We had arrived at the scene of the infamous party, the pretty and intelligent girl, the wine and the sandwich, the bunch of violets and the almost deflated tires. The building was somewhat the worse for fifty years of student wear, under destruction or reconstruction, its basement door that Abbey entered and exited covered with a large, weathered and roughly hewn sheet of quarter inch plywood. A glance through the filmy basement windows confirmed that the understory at least was empty. A working man came out the front upstairs door, eyed our assembled multitude with some suspicion and tentatively confirmed that yes, the house was being remodeled. Unimpressed by our story of a literary quest, he set about his tasks as we assembled for more photos, more glances at this the house that Abbey had briefly frequented, more thoughts of what it was like when I was a wee lad of less than ten years old.

As we turned back onto Central, thirst and hunger turned our attention to more Earthly pursuits. We sailed down Route 66 in automotive effulgence, amidst the Art Deco excess of head shops, skateboard emporiums, the consumer consortia of a modern university town, past the Frontier Restaurant and its neighboring imitation, plastic simulacra of latter day fast food establishments, into the restored 50s, Route 66 revival of neo-Hippy nostalgia. O'Neill's Pub seemed a likely watering hole for our Abbey Scavenger Hunt, and despite the disappointment of learning that it was less than five years in this auspicious location, we ordered our beers, wines and a modest repast to fortify our continuing exploration.

Libations and comestibles consumed, we made our way back to the truck, past the costume shop with a fully Hippy-decorated "All You Need Is Love"1966 Volkswagen bus in the display window, complete with overstuffed replicas of the Fab Four: too recent for the tenor of our present quest. We drove onward toward the semi-setting sun, westward down Route 66, re-enacting the People's Pilgrimage, the flight of Abbey and Flack, away from the Pine Street party, in search of Ernie Flack.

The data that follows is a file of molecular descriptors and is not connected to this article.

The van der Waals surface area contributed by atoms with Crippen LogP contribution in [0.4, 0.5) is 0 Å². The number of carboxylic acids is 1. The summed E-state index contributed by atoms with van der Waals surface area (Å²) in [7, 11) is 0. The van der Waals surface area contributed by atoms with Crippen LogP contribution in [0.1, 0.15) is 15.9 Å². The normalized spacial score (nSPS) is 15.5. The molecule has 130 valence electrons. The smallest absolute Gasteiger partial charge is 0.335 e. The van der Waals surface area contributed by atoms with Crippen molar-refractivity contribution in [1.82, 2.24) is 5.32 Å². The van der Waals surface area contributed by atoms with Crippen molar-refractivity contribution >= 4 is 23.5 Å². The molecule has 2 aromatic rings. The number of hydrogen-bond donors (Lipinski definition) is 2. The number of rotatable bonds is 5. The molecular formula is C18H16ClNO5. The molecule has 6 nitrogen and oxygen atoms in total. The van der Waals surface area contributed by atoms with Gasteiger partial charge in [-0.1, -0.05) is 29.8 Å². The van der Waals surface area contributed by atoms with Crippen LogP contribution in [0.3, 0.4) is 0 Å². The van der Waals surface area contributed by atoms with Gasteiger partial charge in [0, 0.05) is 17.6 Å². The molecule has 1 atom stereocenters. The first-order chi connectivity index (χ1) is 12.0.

The "new four lane bridge across the river" has become a newer six-lane bridge, there to ease the weary burden of the motoring commuter journeying to the burbs after a hard day's travail in the city, back home to the wife and kids, if any.

The astute reader may have anticipated our upcoming plight: the dirt roads of Abbey's day, the more than adequate equine and automotive paths across the red sandy soil of West mesa and its sedimentary aprons bordering the Rio Grande, have been replaced over the years, and in fact multiplied to excess, by the far less interesting but ultimately more durable macadam pavement of a civil engineers' delight. There are many roads to the north off Central Avenue; which one to take became a dilemma never adequately solved: we turned north at the earliest opportunity.

Our ribbon of asphalt took us to the top of West Mesa above the river's edge, which remained out of site behind an encircling crenellation of modern houses. We looped and spiraled vaguely northward, looking for a route that would take us "about three miles north of the city." The moon hung in the west, half full and pale, rather more than an icy fragment, as we followed ever diminishing urban streets in search of "one of the stony little hills on the west."

Inevitably, our path crossed that of Coors Boulevard, a modern, industrialized, six-lane, yellow-striped, urban thoroughfare, complete with all the conveniences and necessities of 21st century motorized transportation: McDonalds, Burger King, Wendy's, Lotta Burger, WalMart, K-Mart, Cosco, Texaco, Exxon, Conoco; all the finer things of life. Eventually, the capitalist fervor petered out, as the road curved gently easterly, closer to the sibilant suck of muddy waters heading south, constrained, confined and convoluted by the arching branches and winter-bare twigs of the cottonwood bosque.